If you like the cattiness of The Real Housewives, then you’ll love the 2012 ABC Family original movie (now Freeform) The Mistle-Tones. It’s Mean Girls and Glee wrapped up into one movie but with full-grown women instead of high-schoolers. Think painful, modernized holiday songs and show-choir choreography mixed with lots of wine chugging and faux fur.
It’s a week before Christmas and Holly (Tia Mowry) only has one chance to join the Snow Belles, an a capella group started by her dead mother. The Snow Belles are worshiped for their Christmas Eve performance at the Deck the Mall Spectacular (because mall concerts are all the rage). Leader of the Snow Belles Marci (Tori Spelling), a fan of velour tracksuits, passes over Holly’s belted rendition of “O Holy Night.”
Holly starts a rival group with misfits from her boring corporate job, including the strict but hot boss, Nick (Jonathan Patrick Moore). The group of outcasts, now the Mistle-Tones, challenge the Snow Belles to a Christmas Eve sing-off.
Cue lots of musical montages and suddenly, a week has passed. Unsurprisingly, the Mistle-Tones look and sounds fantastic. As proved through Pitch Perfect and High School Musical, outcasts have the best voices.
Hot boss Nick is an ugly workaholic, until he removes his glasses and bam! Total babe. Of course, this transformation sets up the perfect love story. Nick and Holly make out in a closet (during an office holiday party). But there’s a catch: Nick is offered a job in Southeast Asia and his plane leaves that night.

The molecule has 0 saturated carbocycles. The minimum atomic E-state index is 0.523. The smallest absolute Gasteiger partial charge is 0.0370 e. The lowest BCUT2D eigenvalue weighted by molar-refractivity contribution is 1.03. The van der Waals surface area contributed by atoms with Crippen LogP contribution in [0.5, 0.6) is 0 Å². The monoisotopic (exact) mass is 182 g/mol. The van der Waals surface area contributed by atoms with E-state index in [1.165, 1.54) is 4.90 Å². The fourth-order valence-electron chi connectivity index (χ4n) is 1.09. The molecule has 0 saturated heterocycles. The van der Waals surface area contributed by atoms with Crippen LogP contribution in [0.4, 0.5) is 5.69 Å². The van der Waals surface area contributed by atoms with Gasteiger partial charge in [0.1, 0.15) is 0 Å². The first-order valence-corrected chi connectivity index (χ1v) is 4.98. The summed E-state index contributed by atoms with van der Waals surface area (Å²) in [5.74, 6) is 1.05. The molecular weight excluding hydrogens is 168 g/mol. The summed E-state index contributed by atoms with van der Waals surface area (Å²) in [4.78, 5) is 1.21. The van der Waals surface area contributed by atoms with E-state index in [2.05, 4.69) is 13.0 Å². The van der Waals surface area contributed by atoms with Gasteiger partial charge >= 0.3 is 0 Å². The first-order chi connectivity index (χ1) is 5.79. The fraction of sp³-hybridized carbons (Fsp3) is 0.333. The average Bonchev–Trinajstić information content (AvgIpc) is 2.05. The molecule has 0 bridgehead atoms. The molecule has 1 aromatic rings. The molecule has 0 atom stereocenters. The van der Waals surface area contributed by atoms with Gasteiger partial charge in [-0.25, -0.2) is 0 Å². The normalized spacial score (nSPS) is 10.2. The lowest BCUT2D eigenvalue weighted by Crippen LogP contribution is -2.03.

The next day, twenty groups compete for the coveted Christmas Eve spot and thousands of people gather at the mall to watch. But Nick is nowhere to be found! Holly tries to call but he doesn’t answer. Spoiler: he’s on a plane to Southeast Asia.
The show must go on, with or without Nick. The Mistle-Tones give a sub-par performance, easily shown up by the Snow Belles’ dramatic escalator entrance. But wouldn’t you know it, Nick shows up on a truck and wins Holly back with song. It all ends with a rock/a capella version of “Christmas (Baby Please Come Home).”
It’s hard to keep a straight face through The Mistle-Tones, especially because Spelling thoroughly commits to her role as a mean girl. She has too many fantastic lines to count, including, “She is peppermint-barking up the wrong tree.” Over-the-top winks to the camera are groan-worthy, but in a fun way. It’s complete silliness and has no substance, meaning it’s definitely worth another three viewings and a sing-along.
The Mistle-Tones is available to stream on Hulu.